Here’s a table that summarizes the similarities and differences between standardized and unstandardized linear regression coefficients:

Unstandardized β | Standardized β | |
---|---|---|

Definition | Unstandardized coefficients are obtained after running a regression model on variables measured in their original scales | Standardized coefficients are obtained after running a regression model on standardized variables (i.e. rescaled variables that have a mean of 0 and a standard deviation of 1) |

Interpretation | [Intuitive] A change of 1 unit in the independent variable X is associated with a change of β units in the outcome Y | [Nonintuitive] A change of 1 standard deviation in X is associated with a change of β standard deviations in Y |

Used for | Interpreting the individual effect of X on Y | Comparing the effects of different predictors X_{i} on the outcome Y |

Misleading when | We want to compare the importance of a variable X_{i} with other variables in the model (since these variables are on different scales) | Variables in the model have different standard deviations or follow different distributions |

For binary variables | The coefficient has an intuitive interpretation | The coefficient is not interpretable |

## Unstandardized regression coefficients

### What are unstandardized regression coefficients?

**Unstandardized coefficients** are those produced by the linear regression model using the independent variables measured in their original scales.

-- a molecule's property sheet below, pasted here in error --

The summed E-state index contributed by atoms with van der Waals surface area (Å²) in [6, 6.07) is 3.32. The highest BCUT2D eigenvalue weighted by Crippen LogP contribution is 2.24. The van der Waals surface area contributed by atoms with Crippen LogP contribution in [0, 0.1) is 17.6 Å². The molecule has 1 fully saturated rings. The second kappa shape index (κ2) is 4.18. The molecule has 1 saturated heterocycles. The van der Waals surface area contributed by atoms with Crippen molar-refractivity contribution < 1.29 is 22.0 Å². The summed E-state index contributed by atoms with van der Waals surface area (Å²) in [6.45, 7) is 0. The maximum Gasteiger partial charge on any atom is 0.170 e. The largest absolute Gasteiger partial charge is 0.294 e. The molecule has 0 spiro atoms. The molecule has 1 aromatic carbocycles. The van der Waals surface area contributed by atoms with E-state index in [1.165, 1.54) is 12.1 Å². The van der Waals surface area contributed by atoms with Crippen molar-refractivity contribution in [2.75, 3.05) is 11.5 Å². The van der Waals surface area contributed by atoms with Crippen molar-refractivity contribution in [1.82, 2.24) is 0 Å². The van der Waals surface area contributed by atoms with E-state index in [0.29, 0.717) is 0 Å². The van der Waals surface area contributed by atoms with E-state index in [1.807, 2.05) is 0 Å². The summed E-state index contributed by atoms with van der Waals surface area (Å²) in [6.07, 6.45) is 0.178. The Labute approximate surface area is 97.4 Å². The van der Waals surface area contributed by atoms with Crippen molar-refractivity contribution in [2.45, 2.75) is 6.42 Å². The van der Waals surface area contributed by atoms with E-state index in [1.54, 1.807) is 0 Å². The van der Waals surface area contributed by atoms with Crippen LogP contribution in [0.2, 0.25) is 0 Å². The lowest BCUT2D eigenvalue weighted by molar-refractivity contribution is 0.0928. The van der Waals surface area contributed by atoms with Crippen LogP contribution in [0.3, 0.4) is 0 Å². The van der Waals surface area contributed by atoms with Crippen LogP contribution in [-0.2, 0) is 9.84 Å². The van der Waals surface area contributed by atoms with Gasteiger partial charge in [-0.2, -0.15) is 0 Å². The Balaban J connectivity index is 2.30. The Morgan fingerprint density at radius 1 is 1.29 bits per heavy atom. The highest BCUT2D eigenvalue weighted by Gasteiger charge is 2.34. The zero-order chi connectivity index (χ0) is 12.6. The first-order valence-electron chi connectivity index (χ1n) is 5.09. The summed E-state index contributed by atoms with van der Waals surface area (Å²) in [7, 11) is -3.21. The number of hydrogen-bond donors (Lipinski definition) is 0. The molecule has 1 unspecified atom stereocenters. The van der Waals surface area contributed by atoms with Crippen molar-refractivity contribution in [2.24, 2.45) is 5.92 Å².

For example the variable age measured in years, LDL cholesterol measured in mg/dl can be used as input in a linear regression to predict systolic blood pressure (SBP):

**SBP**(mmHg) = β_{0} + β_{1} × **Age**(years) + β_{2} × **LDL**(mg/dl) + ε

### How to interpret the unstandardized regression coefficients?

Unstandardized coefficients are used to interpret the effect of each independent variable on the outcome. Their interpretation is straightforward and intuitive:

**All other variables held constant, an increase of 1 unit in X _{i} is associated with an average change of β_{i} units in Y.**

In the example above, if β_{1} = 0.4 and β_{2} = 0.2 (and both coefficients were statistically significant), then we can say that:

- Getting 1 year older is associated with an average increase of 0.4 in SBP, assuming a stable LDL cholesterol level
- Similarly, for a given age, an increase of 1 mg/dl in the LDL level is associated with an average increase of 0.2 mmHg in SBP

### Limitations of the unstandardized regression coefficients

Unstandardized coefficients are great for interpreting the relationship between an independent variable X and an outcome Y.

However, they are not useful for comparing the effect of an independent variable with another one in the model.

For example, which variable has a larger impact on SBP, LDL cholesterol or age?

We can try to answer this question by looking at the equation:

**SBP**(mmHg) = β_{0} + β_{1} × **Age**(years) + β_{2} × **LDL**(mg/dl) + ε

And with β_{1} = 0.4 and β_{2} = 0.2, we can conclude that:

“An increase of 20 mg/dl in LDL level has the same effect on the systolic blood pressure as aging 10 years”.

Still, this does not answer the question of which variable affects more the systolic blood pressure.

Specifically, the statement that “the effect of 10 years of age = the effect of 20 mg/dl LDL” is meaningless without specifying how hard it is to increase LDL by 20 mg/dl, specifically for someone who’s not familiar with this scale.

Conclusion:**A direct comparison of the coefficients for LDL and age is not meaningful as these variables are on different scales** (LDL in mg/dl and age in years).